Submitted by Nate Kreuter on Thu, 2009-10-01 09:30
This morning I received an automatic update message from Imaging Notes, a remote sensing (satellite imaging) trade magazine. The lead-off story was about one of the alleged nuclear material refining facilities in Iran.
The image, and the annotations provided by a private company, are eerily similar to those Colin Powell used in his February, 2003 speech to the UN when he argued on behalf of the doctrine of pre-emptive war in Iraq. I point all of this out not to question the interpretation of the Iranian image, but simply to point out that as lay-people and citizens, we do not have the means to engage with the arguments presented in such images, but must take or refuse their content based with only our trust or mistrust in the party providing the image to guide us.
Full confession: I just joined Twitter about 30 minutes ago. However, for considerably longer, I've been curious about the significance of Twitter's text-based 140-character format. Although Twitter contains some visuals such as profile pictures and links, it is primarily a print-based medium. The viewer experiences Twitter posts, or tweets, as a wall of sentences. While tweets are themselves primarily textual in nature, two recent videos offer visual interpretations that play with the relationship between image and text.
A new page has been posted to the Assignments section of Viz., a Guide to Teaching Visual Rhetoric that provides a brief overview of the theory and practice of visual rhetoric and offers some ideas for incorporating instruction in visual rhetoric into composition classrooms, as well as a number of resources. The intoductory guide is designed to complement the sample assignments and theory pages. If you are interested in including visual rhetoric into your classroom but aren't sure how, we hope this page will provide you with a useful resource for getting started.
Submitted by Rachel Schneider on Mon, 2009-09-28 18:10
Andi, I enjoyed reading your post from Saturday, as I'm struggling myself to think about how to teach visual rhetoric in my classroom-although, the concerns I'm undergoing are much different from yours. There may be ethical concerns about using podcasts to teach a variety of songs united around a different theme, but most of what I do will involve looking at pretty pictures.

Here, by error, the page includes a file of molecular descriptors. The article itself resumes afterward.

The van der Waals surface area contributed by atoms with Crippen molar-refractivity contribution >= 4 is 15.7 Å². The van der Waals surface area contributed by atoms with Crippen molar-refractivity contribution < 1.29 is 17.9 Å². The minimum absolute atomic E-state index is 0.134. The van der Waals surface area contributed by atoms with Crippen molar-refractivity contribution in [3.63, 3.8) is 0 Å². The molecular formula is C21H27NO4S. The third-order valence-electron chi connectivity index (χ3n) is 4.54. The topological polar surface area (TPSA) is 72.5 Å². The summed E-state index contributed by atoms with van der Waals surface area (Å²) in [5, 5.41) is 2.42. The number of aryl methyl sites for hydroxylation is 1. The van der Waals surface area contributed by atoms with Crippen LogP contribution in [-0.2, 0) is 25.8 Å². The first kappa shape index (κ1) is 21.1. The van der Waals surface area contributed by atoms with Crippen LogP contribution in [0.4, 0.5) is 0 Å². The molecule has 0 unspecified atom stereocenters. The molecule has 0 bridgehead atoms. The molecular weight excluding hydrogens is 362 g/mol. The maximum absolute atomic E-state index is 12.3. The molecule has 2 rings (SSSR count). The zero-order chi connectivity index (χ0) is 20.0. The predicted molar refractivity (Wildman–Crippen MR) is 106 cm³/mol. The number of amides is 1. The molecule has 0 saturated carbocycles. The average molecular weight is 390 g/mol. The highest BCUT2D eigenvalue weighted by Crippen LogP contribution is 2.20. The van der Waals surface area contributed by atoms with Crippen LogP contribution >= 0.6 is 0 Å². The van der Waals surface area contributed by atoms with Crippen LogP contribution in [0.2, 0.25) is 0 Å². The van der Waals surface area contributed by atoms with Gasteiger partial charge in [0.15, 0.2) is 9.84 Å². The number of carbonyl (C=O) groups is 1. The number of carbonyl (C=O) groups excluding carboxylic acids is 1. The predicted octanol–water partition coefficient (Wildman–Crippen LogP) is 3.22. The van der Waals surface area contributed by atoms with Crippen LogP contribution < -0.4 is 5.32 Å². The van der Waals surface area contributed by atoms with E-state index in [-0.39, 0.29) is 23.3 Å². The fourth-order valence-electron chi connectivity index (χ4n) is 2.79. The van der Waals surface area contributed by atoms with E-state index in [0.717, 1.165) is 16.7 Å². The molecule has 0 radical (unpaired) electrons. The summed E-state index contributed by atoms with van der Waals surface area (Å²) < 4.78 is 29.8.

This past week my students and I were considering the representation of the Vietnam war in network news coverage and in documentary films such as Peter Davis' Hearts and Minds (1974). Several of the images we considered depict bodies in pain or men, women, and children dead or dying. As we discussed the appeals to the emotions of the viewer at work in these images, the conversation gradually turned to the ethics of the photographers and filmmakers but I left the classroom wondering about the ethics of teaching these images.
This month, Ben Fry at Seed launched a project called The Preservation of Favoured Traces, a visualization tool that allows us to witness how Origin of Species evolved across six revisions during Darwin’s lifetime. The results are intriguing not only for those of us who teach rhetoric of science (and who secretly harbor a crush on Charles Darwin, especially during his mutton-chop phase), but for scholars interested in how textual history might be visualized.
Nestled between the white monuments of Washington D.C. is a new dash of green. On September 17th, Washington D.C. opened a weekly farmer's market near the White House. This opening, ceremoniously attended by Michelle Obama as well as hundreds of shoppers, led me to think about the ways in which the First Lady has championed the sustainability movement. One of her first ceremonial acts as a resident of 1600 Pennsylvania Avenue was to plant a garden. The White House website includes a film about digging this garden and compares Michelle Obama to Eleanor Roosevelt, the only other First Lady to plant produce on the White House lawns. In her remarks at the opening of the Farmer's Market, Michelle Obama refers to the White House gardens as "one of the greatest things that I've done in my life so far" and describes supporting the Farmer's Market as an extension of her commitment to making healthy food more widely accessible.
This series of photos by Maureen Drennan resonates with the way I have been thinking about environmental activism. The photographs tell a story of ice-fishing communities in Northern Wisconsin and Minnesota and depict ordinary ice-fishers: bright-eyed children over plastic gallon fishing buckets, seasoned fishers in pullovers and camouflage, and bright cabins in contrast to the winter white. There are also pictures of cracks in the ice.
All good things must come to an end, and so it is with summer; and I know it's the end of summer, because people are sending me urgent messages requesting a description of the course I plan on teaching this fall. What I've come up with so far is a course on "Crisis Rhetoric". One of the primary questions the course will seek to answer is whether there is such a thing as a legitimately, discretely definable "crisis rhetoric." How does the art of persuasion change in situations of crisis, and how can the art of persuasion be used to create a sense of crisis in any given public sphere?